Opinion: Without disaggregated age data, the SDGs are set up to fail

A multigenerational crowd in Dhaka, Bangladesh. Photo by: International Food Policy Research Institute / CC BY-NC-ND

Life expectancy around the globe is rising. By 2050, the population above 60 is projected to double, but data on ageing and older people has not kept pace with this trend.  

The problem is that there are gaps in comparable international data on older people in relation to income security, health and care, violence, abuse and neglect, and employment, especially in the informal sector. The gaps in data are widest in low- and middle-income countries. Why have these gaps come about?

One reason is that two of the main international survey tools — the Multiple Indicator Cluster Surveys and Demographic and Health Surveys — primarily focus on people ages 15-49. This is because they were originally designed as fertility surveys, but later morphed to monitor some of the Millennium Development Goals, and the follow-up Sustainable Development Goals. Although these are relevant to everyone, not just people of reproductive age, the age range of data collected has not been adapted — mainly due to the additional costs of expanding the survey samples and, until recently, the absence of sustained global political pressure on the issue.

As a result, while these surveys give us population figures for people over 50 and tell us about the households they live in, we continue to have major gaps in our international knowledge about the health, income, or lived experiences of older people. Yes, we need to count older people — but we also need to hear directly from them to understand ageing from the inside out. Or else we risk forming our ideas about older people from stereotypes based on impressions from the outside in.

SDG 5 aims to "eliminate all forms of violence against all women and girls," but how can we achieve this if we only look at a 34-year age band? While some countries collect national data, we have no internationally comparable information about the violence committed against women over 49 and girls under 15 — a huge proportion of the population.

Meanwhile, SDG 3 aims to "ensure healthy lives and promote well-being for all at all ages." But with current data collection tools, we know little about the access of older people to universal health coverage, a major SDG commitment that could transform health and care for older people everywhere, especially in low- and middle-income countries where health systems need to be strengthened to address ageing populations. Whether considering the experience of those ageing with HIV or the barriers older people face in accessing health services, if the data leaves them all but invisible, how can their needs be met?

How is the global community hoping to close these data gaps?

Last month, a group of statisticians and ageing experts from 14 different countries and a handful of international organizations that got together in the United Kingdom to talk about statistics on ageing and age data disaggregation. The aim was to ensure older people are counted and their unique experiences are understood. We talked about what we know, what we don't know, what we need to know, and what work is being done in different countries to capture the lives and contributions of the above 50 population.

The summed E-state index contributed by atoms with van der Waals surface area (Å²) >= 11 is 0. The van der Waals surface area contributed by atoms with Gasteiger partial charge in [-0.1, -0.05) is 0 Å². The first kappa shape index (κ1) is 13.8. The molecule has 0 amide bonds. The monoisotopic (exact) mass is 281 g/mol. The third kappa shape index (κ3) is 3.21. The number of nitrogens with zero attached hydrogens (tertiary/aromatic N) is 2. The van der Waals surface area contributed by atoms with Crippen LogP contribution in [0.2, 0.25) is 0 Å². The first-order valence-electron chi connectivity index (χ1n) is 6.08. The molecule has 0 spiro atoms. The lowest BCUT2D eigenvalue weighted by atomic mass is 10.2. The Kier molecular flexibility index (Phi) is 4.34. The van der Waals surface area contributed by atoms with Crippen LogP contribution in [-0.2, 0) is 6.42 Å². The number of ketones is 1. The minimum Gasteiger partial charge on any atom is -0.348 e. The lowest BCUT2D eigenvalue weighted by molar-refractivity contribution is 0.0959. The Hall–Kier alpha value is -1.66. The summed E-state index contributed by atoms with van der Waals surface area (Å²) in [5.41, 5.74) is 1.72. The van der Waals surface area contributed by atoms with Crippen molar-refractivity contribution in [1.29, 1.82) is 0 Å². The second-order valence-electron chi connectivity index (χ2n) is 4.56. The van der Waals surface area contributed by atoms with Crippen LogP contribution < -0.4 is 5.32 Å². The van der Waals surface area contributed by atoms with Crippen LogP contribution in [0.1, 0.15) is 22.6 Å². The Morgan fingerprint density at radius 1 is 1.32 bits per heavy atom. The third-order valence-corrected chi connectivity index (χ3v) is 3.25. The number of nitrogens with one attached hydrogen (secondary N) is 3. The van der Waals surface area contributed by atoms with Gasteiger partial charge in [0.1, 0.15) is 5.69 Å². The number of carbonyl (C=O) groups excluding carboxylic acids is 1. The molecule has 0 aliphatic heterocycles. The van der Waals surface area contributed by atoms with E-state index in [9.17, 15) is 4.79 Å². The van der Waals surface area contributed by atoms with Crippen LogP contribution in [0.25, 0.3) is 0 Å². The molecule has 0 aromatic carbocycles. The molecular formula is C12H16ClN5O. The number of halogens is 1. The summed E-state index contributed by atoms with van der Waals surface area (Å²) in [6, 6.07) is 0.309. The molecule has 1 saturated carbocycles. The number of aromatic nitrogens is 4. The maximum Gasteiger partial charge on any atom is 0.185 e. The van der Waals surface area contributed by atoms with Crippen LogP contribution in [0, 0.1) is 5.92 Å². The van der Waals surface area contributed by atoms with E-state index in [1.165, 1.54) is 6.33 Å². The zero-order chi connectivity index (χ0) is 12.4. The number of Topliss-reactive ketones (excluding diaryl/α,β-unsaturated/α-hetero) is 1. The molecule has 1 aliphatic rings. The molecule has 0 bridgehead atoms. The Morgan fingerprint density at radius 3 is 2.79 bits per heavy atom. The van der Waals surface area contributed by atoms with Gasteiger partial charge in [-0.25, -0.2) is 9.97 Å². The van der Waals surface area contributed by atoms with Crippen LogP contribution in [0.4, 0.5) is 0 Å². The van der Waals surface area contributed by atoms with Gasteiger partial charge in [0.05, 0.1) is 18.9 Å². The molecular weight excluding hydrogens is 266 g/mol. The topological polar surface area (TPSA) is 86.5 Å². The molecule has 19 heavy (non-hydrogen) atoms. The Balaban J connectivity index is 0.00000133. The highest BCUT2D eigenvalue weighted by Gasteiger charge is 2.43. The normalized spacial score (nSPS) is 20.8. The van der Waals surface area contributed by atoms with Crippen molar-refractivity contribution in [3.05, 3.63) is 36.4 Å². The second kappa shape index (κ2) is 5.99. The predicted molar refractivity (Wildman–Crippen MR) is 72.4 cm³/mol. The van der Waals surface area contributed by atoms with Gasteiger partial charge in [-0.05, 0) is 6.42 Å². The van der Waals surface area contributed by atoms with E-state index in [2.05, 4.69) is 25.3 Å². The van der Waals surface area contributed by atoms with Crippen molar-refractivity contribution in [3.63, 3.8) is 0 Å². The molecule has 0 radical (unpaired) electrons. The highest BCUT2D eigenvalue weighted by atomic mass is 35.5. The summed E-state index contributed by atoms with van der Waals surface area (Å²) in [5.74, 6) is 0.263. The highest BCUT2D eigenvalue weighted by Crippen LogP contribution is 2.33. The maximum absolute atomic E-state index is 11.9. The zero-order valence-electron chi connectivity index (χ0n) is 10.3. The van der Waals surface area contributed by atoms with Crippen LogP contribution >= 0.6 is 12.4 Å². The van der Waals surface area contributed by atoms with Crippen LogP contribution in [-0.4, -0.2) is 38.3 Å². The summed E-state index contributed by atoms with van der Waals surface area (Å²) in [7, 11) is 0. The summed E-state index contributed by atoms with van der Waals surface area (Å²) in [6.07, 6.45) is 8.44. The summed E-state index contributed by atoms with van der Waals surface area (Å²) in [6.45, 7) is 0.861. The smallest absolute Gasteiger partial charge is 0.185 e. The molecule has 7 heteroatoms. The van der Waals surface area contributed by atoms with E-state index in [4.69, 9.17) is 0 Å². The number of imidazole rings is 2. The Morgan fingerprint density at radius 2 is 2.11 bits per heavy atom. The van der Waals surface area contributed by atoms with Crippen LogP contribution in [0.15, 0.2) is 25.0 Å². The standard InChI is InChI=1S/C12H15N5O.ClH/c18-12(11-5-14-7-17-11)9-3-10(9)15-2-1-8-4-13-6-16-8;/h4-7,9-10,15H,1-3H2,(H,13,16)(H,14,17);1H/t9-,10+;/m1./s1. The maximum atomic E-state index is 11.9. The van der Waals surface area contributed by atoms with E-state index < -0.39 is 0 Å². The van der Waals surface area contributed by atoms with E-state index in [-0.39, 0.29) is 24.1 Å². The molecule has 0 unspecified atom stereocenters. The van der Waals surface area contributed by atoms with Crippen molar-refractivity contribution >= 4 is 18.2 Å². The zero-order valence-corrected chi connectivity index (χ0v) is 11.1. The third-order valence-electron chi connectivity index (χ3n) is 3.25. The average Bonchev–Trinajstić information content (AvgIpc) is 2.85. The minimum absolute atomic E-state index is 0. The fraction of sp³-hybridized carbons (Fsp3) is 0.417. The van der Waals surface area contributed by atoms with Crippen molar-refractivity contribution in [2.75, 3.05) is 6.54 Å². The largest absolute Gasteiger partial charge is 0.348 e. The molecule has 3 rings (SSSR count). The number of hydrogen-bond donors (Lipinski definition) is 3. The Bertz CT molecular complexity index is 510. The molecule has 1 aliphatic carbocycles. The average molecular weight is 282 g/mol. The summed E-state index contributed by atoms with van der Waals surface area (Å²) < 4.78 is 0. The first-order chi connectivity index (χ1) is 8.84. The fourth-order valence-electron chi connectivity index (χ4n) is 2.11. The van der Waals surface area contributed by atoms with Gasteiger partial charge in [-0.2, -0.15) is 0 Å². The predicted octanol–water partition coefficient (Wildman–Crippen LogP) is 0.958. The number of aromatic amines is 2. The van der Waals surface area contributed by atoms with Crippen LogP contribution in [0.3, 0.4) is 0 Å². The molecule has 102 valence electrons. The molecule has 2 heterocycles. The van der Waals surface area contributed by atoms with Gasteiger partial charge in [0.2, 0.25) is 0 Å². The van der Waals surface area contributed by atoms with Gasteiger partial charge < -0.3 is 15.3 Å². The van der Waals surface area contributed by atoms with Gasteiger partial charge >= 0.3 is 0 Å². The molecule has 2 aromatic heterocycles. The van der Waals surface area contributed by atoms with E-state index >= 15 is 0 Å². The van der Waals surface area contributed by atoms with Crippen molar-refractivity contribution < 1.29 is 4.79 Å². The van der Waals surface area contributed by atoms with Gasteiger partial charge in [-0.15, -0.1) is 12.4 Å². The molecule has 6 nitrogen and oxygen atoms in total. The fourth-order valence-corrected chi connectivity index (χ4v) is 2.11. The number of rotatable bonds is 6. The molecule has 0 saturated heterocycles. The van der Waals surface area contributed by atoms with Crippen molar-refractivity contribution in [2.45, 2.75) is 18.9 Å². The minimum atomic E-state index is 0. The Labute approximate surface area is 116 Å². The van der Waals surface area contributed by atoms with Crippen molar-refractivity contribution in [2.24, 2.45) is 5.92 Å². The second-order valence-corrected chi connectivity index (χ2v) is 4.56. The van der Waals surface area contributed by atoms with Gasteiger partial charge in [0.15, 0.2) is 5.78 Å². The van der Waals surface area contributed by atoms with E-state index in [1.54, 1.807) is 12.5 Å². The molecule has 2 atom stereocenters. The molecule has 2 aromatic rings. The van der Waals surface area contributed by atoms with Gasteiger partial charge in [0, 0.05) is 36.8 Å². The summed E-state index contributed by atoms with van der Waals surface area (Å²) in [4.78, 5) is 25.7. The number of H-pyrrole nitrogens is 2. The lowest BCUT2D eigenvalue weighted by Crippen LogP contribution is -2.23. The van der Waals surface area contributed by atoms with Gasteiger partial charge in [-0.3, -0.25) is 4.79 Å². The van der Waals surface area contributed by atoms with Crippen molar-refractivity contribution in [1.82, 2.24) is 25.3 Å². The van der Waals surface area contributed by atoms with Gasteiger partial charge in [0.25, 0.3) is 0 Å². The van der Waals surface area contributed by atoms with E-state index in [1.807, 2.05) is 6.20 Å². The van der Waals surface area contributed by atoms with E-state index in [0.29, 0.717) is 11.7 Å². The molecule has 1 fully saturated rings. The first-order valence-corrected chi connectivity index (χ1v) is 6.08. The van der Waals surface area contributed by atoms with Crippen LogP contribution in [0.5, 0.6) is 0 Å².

Among the innovative new work taking place is an UNDESA-led Multiple Indicator Survey on Ageing currently being piloted in Malawi, and developed by statisticians, policymakers, and academics in Uganda, Kenya, and Malawi. This is expected to be a rich source of data on those above 50 years of age.  

We also learned about the wealth of longitudinal health and retirement studies from around the globe hosted on the free-to-use Gateway to Global Ageing website. It offers a digital library of survey questions, a search for finding comparable questions across surveys, and identically defined variables for cross-country analysis. They have worked to break down barriers to accessing data to ensure existing data sources can be used more effectively.

Together we prioritized areas of ageing and age-disaggregated statistical work that we want to collectively address. We want to champion a lifecourse approach to ageing statistics that embraces the fact that we start ageing the moment we are born. We want to develop tools that tell statisticians how they can collect data on older people effectively, providing the right questions to ask, and promoting the case studies of countries that have done it right. And we want a platform to share all this important information.

We will seek the endorsement of the United Nations Statistical Commission in March 2018. This will give a mandate to help focus global attention on the international comparability of data for the common good, and give legitimacy to the guidance that is produced by the group.  

There is no typical older person, and people's experiences change throughout the period of life that people consider "old." We need to think not about older people as a uniform group, but a collection of very diverse age cohorts.  

By closing data gaps, we hope to break down the negative stereotypes associated with older people — whether they are 50, 70, or 100. We can shine a light on the many ways they participate in families, communities, and societies, and recognize the contributions they make that are currently uncounted and unknown.

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About the authors

  • Kim%2520bradford%2520smith

    Kim Bradford Smith

    Kim Bradford Smith is the senior statistics and evidence lead at the U.K. Department for International Development.
  • Patriciaconboy

    Patricia Conboy

    Patricia Conboy is head of global ageing, advocacy and campaigning with HelpAge International.